Podcast Seminar: What equipment/software do you need?

This post continues the Podcast Seminar series. This week, What equipment/software do you need?

I’m not going to go into all the different types of microphones, mixers, software programs, etc. Search for each of those items here on the blog and you’ll find a bunch of links to great podcasting gear and software.

So…my first question is, what do you have?

Do you have an MP3 player with a microphone? You can have a podcast.

Do you have an iMac with a built-in microphone in iSight? You can have a podcast.

It doesn’t take a huge studio full of equipment to record a podcast. Hundreds of people recordDSP-400 podcasts every day and record them with just about every piece of audio and video equipment under the sun. If you’re comfortable doing research and shopping online for audio hardware, check out Musician’s Friend or Music123 and search for podcast. You’ll find some really easy to setup podcasting kits that will get you started right away. Start from there and if you really enjoy it and you’re building an audience, then think about upgrading. Seriously, you might think you would like to podcast and then get into it and realize it’s not for you. Then you have a trunk-load of audio equipment gathering dust in your closet.

Here’s a no-brainer for hardware to use on an audio podcast. The Plantronics DSP-400 USB headset is an excellent place to start and can be used for Skype if you decide if podcasting isn’t right for you.

On the video side, there are so many inexpensive flash, mini-dv, and hard drive based camcorders available on the market today that you could close your eyes and choose a camera that will work for your video podcast. As I mentioned above, you could also start with a web cam. The quality will undoubtedly be inferior to even the least expensive camcorder.

Audacity LogoSoftware wise, if you are doing an audio podcast with Windows, download Audacity and learn how to use it. It’s free and will get you started with no money. When you’re ready to step up to a more full featured editor, consider Soundforge. For video, Windows includes an adequate video editing program called Windows Movie Maker. Start with this and move up to Adobe Premiere, or Sony Vegas if you really get into video podcasting and want to add more effects. If you are using a Mac, you can also download and use Audacity for creating an audio podcast. But if your Macintosh includes Garageband, and most do, that’s the tool for you. For a video podcast on a Mac, if you have iMoveHD, you’re golden. If you don’t have it, you can purchase the iLife suite and get both Garageband and iMovieHD. When you want to take the next step up, look at Final Cut/Express and Adobe Premiere.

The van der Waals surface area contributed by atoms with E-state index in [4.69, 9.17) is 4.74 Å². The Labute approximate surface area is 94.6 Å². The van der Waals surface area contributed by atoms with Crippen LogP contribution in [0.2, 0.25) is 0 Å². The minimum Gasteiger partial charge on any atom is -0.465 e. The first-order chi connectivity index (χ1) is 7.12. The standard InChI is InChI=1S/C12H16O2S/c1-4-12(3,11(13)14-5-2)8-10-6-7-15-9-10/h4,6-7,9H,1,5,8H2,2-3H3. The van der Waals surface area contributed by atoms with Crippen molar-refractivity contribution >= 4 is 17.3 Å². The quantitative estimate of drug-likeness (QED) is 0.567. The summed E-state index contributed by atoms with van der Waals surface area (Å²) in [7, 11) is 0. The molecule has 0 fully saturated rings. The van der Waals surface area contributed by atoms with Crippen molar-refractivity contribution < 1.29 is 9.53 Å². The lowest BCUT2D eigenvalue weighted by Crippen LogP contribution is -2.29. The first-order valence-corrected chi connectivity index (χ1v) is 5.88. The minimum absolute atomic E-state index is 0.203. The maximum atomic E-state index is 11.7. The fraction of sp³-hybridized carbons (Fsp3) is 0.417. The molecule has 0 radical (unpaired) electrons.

Maybe this isn’t the answer you were looking for on this topic. Were you looking for a shopping list? I could tell you to go out and buy brand X mixer and brand Y microphone, and don’t forget brand Z headphones. Any “consultant” who tells you to go out and buy some piece of equipment without first finding out your needs is doing you a dis-service.

What hardware and software you use to produce your podcast depends on:

  • your level of commitment
  • your budget
  • your audience
  • your skill level
  • your experience.

Next time, Should your podcast be daily, weekly, monthly?

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